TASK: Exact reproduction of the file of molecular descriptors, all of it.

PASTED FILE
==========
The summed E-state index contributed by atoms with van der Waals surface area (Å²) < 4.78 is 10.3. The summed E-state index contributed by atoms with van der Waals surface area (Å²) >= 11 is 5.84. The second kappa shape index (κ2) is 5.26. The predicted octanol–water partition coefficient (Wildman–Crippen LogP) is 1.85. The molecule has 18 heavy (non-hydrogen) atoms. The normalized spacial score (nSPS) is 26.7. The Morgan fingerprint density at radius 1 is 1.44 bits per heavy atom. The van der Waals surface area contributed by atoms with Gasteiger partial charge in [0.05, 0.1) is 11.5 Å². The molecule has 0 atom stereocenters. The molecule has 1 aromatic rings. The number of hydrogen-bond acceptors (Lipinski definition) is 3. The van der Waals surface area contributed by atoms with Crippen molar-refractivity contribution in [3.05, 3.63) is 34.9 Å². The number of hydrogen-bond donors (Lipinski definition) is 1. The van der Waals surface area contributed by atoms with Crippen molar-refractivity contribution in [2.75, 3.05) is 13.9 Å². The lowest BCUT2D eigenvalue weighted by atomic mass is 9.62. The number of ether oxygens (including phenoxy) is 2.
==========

The summed E-state index contributed by atoms with van der Waals surface area (Å²) < 4.78 is 10.3. The summed E-state index contributed by atoms with van der Waals surface area (Å²) >= 11 is 5.84. The second kappa shape index (κ2) is 5.26. The predicted octanol–water partition coefficient (Wildman–Crippen LogP) is 1.85. The molecule has 18 heavy (non-hydrogen) atoms. The normalized spacial score (nSPS) is 26.7. The Morgan fingerprint density at radius 1 is 1.44 bits per heavy atom. The van der Waals surface area contributed by atoms with Gasteiger partial charge in [0.05, 0.1) is 11.5 Å². The molecule has 0 atom stereocenters. The molecule has 1 aromatic rings. The number of hydrogen-bond acceptors (Lipinski definition) is 3. The van der Waals surface area contributed by atoms with Crippen molar-refractivity contribution in [3.05, 3.63) is 34.9 Å². The number of hydrogen-bond donors (Lipinski definition) is 1. The van der Waals surface area contributed by atoms with Crippen molar-refractivity contribution in [2.75, 3.05) is 13.9 Å². The lowest BCUT2D eigenvalue weighted by atomic mass is 9.62. The number of ether oxygens (including phenoxy) is 2.